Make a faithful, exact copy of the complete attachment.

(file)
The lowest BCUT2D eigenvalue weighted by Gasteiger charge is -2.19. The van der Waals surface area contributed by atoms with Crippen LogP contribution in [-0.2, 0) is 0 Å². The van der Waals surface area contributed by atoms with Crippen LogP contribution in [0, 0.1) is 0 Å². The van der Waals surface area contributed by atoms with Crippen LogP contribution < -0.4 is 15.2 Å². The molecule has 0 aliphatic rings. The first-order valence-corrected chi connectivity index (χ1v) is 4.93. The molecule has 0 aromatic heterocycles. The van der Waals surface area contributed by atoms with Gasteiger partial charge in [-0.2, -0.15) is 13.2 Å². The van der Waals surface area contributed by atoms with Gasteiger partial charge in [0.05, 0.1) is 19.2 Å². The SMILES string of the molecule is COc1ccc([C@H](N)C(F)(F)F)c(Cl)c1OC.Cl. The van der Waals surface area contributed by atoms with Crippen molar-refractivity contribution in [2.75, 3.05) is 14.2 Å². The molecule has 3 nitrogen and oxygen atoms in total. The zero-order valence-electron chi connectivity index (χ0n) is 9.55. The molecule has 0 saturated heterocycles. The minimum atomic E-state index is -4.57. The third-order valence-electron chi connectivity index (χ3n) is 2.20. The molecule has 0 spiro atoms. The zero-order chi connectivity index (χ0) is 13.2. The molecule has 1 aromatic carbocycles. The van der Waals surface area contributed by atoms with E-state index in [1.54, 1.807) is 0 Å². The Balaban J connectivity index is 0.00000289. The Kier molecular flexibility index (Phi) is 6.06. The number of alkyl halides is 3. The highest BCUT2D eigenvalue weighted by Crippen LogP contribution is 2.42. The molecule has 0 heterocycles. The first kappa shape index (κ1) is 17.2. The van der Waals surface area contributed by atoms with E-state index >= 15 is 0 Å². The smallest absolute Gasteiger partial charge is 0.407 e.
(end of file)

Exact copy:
The lowest BCUT2D eigenvalue weighted by Gasteiger charge is -2.19. The van der Waals surface area contributed by atoms with Crippen LogP contribution in [-0.2, 0) is 0 Å². The van der Waals surface area contributed by atoms with Crippen LogP contribution in [0, 0.1) is 0 Å². The van der Waals surface area contributed by atoms with Crippen LogP contribution < -0.4 is 15.2 Å². The molecule has 0 aliphatic rings. The first-order valence-corrected chi connectivity index (χ1v) is 4.93. The molecule has 0 aromatic heterocycles. The van der Waals surface area contributed by atoms with Gasteiger partial charge in [-0.2, -0.15) is 13.2 Å². The van der Waals surface area contributed by atoms with Gasteiger partial charge in [0.05, 0.1) is 19.2 Å². The SMILES string of the molecule is COc1ccc([C@H](N)C(F)(F)F)c(Cl)c1OC.Cl. The van der Waals surface area contributed by atoms with Crippen molar-refractivity contribution in [2.75, 3.05) is 14.2 Å². The molecule has 3 nitrogen and oxygen atoms in total. The zero-order valence-electron chi connectivity index (χ0n) is 9.55. The molecule has 0 saturated heterocycles. The minimum atomic E-state index is -4.57. The third-order valence-electron chi connectivity index (χ3n) is 2.20. The molecule has 0 spiro atoms. The zero-order chi connectivity index (χ0) is 13.2. The molecule has 1 aromatic carbocycles. The van der Waals surface area contributed by atoms with E-state index in [1.54, 1.807) is 0 Å². The Balaban J connectivity index is 0.00000289. The Kier molecular flexibility index (Phi) is 6.06. The number of alkyl halides is 3. The highest BCUT2D eigenvalue weighted by Crippen LogP contribution is 2.42. The molecule has 0 heterocycles. The first kappa shape index (κ1) is 17.2. The van der Waals surface area contributed by atoms with E-state index >= 15 is 0 Å². The smallest absolute Gasteiger partial charge is 0.407 e.